St. John’s – Newfoundland and Labrador

St. John’s is the capital of Newfoundland and Labrador, Canada. It is the oldest city in North America and is located on the Avalon Peninsula in the southeast corner of the island of Newfoundland. The city is the easternmost point on the Trans-Canada Highway, a network of roads leading more than 8000 km westward to Victoria, British Columbia. With just above 200,000 citizens, the metropolitan area is the second largest in Atlantic Canada, behind Halifax.

Understand :  John Cabot was believed to have sailed into the harbour on June 24, 1494 – the feast day of John the Baptist, for whom St. John’s Harbour is named. The first year-round settlement was not long after 1630, although a seasonal fishery operated in the region long before then. Sir Humphrey Gilbert claimed the area as England’s first overseas colony on 5 August 1583 under Royal Charter of Queen Elizabeth I. Fishermen from England’s West Country controlled most of Newfoundland’s east coast by 1620. Fortifications were installed from 1670 onward to defend the city, against the Dutch and then against the French – both of whom had briefly captured the town at one time or another. When Newfoundland became a self-governing dominion within the British Empire in 1907 (a status similar to that of New Zealand), St. John’s was its national capital. Confederation with the Dominion of Canada in 1949 demoted the city to provincial capital status,  by then, Newfoundland had fought in two world wars. With a location 2100 km (1339 miles) northeast of Toronto, St. John’s is closer to Dublin than Vancouver. It is the most easternly urban settlement in North America and is 3½ hours behind Greenwich Mean Time. Vancouver on the west coast of Canada is 8 hours behind GMT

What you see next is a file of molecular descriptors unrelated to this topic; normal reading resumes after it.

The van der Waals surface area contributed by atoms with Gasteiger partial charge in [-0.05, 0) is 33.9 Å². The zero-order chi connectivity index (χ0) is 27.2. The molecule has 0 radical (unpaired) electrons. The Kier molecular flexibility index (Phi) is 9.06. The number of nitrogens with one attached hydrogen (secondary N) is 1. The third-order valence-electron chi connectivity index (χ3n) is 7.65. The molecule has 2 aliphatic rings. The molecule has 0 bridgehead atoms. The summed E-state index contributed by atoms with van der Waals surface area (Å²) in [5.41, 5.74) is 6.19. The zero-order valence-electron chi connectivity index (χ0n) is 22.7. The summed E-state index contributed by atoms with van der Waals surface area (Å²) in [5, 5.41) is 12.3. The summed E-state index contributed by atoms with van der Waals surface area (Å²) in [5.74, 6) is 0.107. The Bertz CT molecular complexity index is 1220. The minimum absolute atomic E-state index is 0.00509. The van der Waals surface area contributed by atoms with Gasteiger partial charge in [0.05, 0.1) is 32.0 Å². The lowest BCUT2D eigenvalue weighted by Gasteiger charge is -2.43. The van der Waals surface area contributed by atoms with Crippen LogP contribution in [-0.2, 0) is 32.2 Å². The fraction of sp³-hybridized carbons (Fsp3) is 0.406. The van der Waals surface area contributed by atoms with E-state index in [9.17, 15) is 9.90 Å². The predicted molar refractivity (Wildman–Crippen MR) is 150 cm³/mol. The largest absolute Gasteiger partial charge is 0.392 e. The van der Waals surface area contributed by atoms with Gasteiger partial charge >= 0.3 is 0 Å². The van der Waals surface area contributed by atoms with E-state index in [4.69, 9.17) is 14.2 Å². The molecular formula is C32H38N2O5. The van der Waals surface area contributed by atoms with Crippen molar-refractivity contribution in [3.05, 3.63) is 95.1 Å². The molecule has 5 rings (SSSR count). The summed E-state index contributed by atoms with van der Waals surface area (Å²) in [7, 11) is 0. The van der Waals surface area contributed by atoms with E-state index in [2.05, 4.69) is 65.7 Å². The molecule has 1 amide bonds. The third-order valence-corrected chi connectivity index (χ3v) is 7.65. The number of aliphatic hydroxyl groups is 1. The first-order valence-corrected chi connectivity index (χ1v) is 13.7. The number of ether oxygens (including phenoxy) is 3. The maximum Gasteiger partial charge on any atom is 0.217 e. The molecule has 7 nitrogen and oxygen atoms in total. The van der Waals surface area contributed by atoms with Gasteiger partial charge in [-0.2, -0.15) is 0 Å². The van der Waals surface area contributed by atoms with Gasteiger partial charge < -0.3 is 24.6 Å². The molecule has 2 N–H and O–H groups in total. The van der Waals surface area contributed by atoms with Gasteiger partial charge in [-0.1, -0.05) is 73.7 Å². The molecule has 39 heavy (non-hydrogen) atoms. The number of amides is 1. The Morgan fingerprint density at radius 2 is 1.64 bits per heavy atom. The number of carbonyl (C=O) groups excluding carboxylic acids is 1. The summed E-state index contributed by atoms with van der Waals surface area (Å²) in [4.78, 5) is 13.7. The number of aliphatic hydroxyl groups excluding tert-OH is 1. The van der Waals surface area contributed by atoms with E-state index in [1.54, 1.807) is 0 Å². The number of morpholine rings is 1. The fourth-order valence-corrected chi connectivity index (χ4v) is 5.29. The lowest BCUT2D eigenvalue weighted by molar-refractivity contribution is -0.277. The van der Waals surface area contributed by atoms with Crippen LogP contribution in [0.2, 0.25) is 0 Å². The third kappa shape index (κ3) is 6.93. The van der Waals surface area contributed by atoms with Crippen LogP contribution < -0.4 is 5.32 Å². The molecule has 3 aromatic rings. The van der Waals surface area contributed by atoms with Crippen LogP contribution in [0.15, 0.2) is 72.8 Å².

Access : Coordinates: 47.561389, -52.7125 / By plane : 1 St. John’s International Airport (YYT IATA) (is located 10 km (6.2 mi) from the downtown section of St. John’s). Flights arrive from major centres like Calgary, Toronto, Montreal, Halifax, the Caribbean,London-Heathrow and Dublin from June to October by Westjet. The airport is served by Air Canada, WestJet, Porter and United Airlines. (Don’t mix up the destination with Saint John) St. John’s International Airport. You can reach downtown by public bus Nr. 14 on weekdays only, buses leave roughly hourly from 6:45am to 7:15pm to the campus of Memorial University, where connections to various downtown buses are available.